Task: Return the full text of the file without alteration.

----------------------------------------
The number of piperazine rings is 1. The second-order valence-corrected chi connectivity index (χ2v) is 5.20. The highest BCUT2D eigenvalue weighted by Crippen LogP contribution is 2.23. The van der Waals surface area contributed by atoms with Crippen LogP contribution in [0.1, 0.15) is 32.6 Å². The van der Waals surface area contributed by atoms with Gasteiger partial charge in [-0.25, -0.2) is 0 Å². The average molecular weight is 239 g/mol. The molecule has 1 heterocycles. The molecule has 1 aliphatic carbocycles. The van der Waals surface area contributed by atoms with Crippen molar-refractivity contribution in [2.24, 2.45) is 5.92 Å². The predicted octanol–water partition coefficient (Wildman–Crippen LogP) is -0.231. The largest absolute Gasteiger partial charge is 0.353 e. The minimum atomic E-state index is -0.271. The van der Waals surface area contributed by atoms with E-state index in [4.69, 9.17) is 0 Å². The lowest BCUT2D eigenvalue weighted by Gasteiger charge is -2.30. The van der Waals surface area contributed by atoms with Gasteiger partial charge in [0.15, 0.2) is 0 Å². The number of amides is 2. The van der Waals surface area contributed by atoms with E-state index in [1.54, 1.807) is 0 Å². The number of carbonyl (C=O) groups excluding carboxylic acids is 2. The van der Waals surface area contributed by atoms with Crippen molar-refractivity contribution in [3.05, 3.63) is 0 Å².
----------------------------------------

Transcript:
The number of piperazine rings is 1. The second-order valence-corrected chi connectivity index (χ2v) is 5.20. The highest BCUT2D eigenvalue weighted by Crippen LogP contribution is 2.23. The van der Waals surface area contributed by atoms with Crippen LogP contribution in [0.1, 0.15) is 32.6 Å². The van der Waals surface area contributed by atoms with Gasteiger partial charge in [-0.25, -0.2) is 0 Å². The average molecular weight is 239 g/mol. The molecule has 1 heterocycles. The molecule has 1 aliphatic carbocycles. The van der Waals surface area contributed by atoms with Crippen molar-refractivity contribution in [2.24, 2.45) is 5.92 Å². The predicted octanol–water partition coefficient (Wildman–Crippen LogP) is -0.231. The largest absolute Gasteiger partial charge is 0.353 e. The minimum atomic E-state index is -0.271. The van der Waals surface area contributed by atoms with E-state index in [4.69, 9.17) is 0 Å². The lowest BCUT2D eigenvalue weighted by Gasteiger charge is -2.30. The van der Waals surface area contributed by atoms with Gasteiger partial charge in [0.15, 0.2) is 0 Å². The number of amides is 2. The van der Waals surface area contributed by atoms with E-state index in [1.54, 1.807) is 0 Å². The number of carbonyl (C=O) groups excluding carboxylic acids is 2. The van der Waals surface area contributed by atoms with Crippen molar-refractivity contribution in [3.05, 3.63) is 0 Å².